July 2017 saw the arrival of the new pastor, Matt Garvin, whom God called back to Tasmania from Canada, with his wife and family, to minister at Citywide.

Raie and Trevor
Raie and Trevor Semmens

At that time, the church was challenged afresh to be authentic followers of Jesus, and to think about our impact on the wider community. To begin with, Matt encouraged many to participate in the Foundations Course, resulting in a large percentage of the church looking at the basics of our faith and witness.

A direct outcome of Foundations was an outreach to the Lenah Valley community. We held an ANZAC Day festival for families following the local RSL’s ANZAC Day march and service. People enjoyed free food, games and activities, and the RSL appreciated all the work done.

It was very encouraging for those who planned the event, and involved under Matt’s leadership, to see the response from people of all ages. The media also reported positively about this event. Since then, the church has also put on Carols in the Paddock on Christmas eve for the community at Mornington.

Carols in the Paddock 2019
Carols in the Paddock 2019

Tech solutions pre-Covid

With our two campuses, Lenah Valley and Mornington, skilful tech people began live-streaming Sunday worship services from either venue. So when Covid-19 struck, with necessary Public Health precautions, Citywide was ready to share worship and teaching times.

Our YouTube channel enabled a wider audience with Baptists, and other Christians, in Wynyard and Marrawah. Across the state, they connected for fellowship, music and teaching. People who needed assistance to access the technology and engage in the sessions received one-on-one  help and encouragement.

A time to evaluate

A re-assessment of the church’s property and resources have shown how to best serve the church and the community. As a result, we have increased the size of the office space. This provides work stations are available for use to anyone who needs a base to work from. As well, people from the Nepali congregation manage the church café area. Pastor Paul Dare planted a church in Levendale. Plus, we provide practical help with things like printing carol sheets for the local service, as well as prayer and support.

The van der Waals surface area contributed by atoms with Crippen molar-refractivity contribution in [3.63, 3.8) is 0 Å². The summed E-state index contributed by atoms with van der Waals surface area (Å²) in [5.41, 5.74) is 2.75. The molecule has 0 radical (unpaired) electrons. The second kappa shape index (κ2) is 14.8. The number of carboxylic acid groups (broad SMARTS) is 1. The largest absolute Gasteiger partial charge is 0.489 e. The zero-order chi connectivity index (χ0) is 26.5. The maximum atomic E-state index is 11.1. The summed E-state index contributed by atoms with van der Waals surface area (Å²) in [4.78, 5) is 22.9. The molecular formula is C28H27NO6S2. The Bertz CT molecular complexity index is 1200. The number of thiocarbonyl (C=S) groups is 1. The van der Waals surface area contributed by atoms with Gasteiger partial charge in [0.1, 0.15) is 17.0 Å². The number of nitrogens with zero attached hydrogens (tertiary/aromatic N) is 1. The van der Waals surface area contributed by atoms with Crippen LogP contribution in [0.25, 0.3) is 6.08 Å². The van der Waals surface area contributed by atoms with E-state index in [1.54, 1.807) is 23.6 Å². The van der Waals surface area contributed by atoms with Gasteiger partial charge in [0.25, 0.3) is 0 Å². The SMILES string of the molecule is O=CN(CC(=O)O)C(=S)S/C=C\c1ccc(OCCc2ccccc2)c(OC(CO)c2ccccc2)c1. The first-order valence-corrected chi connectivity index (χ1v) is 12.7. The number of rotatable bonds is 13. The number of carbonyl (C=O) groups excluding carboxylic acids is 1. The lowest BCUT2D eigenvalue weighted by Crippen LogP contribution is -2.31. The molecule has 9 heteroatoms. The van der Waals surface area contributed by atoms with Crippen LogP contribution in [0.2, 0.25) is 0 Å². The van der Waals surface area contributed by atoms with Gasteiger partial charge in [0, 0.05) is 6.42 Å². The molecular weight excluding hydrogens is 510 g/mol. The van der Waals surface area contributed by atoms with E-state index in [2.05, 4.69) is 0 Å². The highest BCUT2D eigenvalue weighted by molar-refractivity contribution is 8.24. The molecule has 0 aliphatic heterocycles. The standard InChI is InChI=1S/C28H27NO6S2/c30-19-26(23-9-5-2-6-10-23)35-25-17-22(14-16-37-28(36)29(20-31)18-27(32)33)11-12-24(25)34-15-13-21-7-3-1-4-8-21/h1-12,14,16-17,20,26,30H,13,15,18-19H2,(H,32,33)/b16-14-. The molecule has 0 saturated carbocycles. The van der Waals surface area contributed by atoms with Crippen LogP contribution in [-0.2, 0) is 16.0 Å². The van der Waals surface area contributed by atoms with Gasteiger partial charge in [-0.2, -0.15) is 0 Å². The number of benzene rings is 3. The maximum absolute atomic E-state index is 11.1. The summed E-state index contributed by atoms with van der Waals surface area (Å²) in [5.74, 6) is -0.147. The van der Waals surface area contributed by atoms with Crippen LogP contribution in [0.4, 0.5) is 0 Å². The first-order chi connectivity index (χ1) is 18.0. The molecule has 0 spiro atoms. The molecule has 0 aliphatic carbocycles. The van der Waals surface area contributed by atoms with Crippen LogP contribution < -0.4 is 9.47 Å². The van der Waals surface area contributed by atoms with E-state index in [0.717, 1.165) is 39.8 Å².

I thank God that over the last five years we have been challenged to reach out to others. Now, we use our gifts and abilities in many different ways to serve others. These are just a few ways we can share our love for Jesus and his love for the world.


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Making History at the 2021 May Assembly

Welcome to country at 2021 May Assembly; photo credit Jo Sinclair
Advance Header

first peoples:

Welcome to Country

Paul Dare spoke a moving Welcome to Country at the 2021 May Assembly.

“This is the beginning of something amazing.”

Paul Dare

Paul writes of his emotions and responses to that moment . . .

For those unlucky enough not to be at the Assembly in May, there was a welcome to country done for the first time I can remember. To me this was an incredible release of emotion and relief – let me tell you why.

As a proud indigenous Lia Pootah man, this was momentous. Setting aside years of ‘whiteness’, we acknowledged the traditional custodians of the land.

The relief I felt with the Welcome to Country was similar to the peace I felt when I firs felt God within me. Paul Dare.
Photo Credit: Jo Sinclair

There are some times in my life where I know I’m going to be emotional before it happens, and this was one of them. To me it was akin to the acknowledgement of Jesus, and welcoming of the Holy Spirit into my life. I have thought about it and these are strong words, but the relief I felt with the welcome to country was similar to the peace I felt when I first felt God within me. It was as powerful as that!

I have thought about why this was so and it has a lot to do with oppression and the whitewashing of my history not only by society, but my family’s history.

When I was growing up we were told there were no Tasmanian aboriginals left. My dad was told never to mention it. But through time I began to understand more of my history, and more of my ‘connection to land’. I have discovered a peace in my ancestral home that in whiteness is not normal, but for me it’s confirmation of everything that I am as a person and I am in God.

Welcome to country is important because it is our way of welcoming all, regardless of your history, in peace and friendship. We welcome you to take from the land what it can sustainably give and no more. We want to encourage growth of bonds and ideas. As well, we want to encourage you to grow in spirit (Holy Spirit) and see the land the way we see it. I use ‘we’ here because it is all about community and not the individual.

When I was growing up, we were told there were no Tasmanian aboriginals left.

So where to from here? Baptist people can help with reconciliation can heal wounds, both known and unknown, by having a welcome to country at your church. It is a powerful statement to the community and to your heart.

Yours in Christ,
Paul Dare


Paul Dare, Citywide Levendale
Paul Dare

Born in Wynyard, Paul is a “proud” indigenous Lia Pootah man who grew up in Myalla. He has been an electronics technician, aerospace engineer, army officer and pastor. He retired in 2019, but currently serves as the pastor of the Levendale Fellowship (Citywide).

Paul is the author of the Tasmanian Baptists’ Acknowledgement of Country on this website.


Read more of the June 2021 ADVANCE | step by step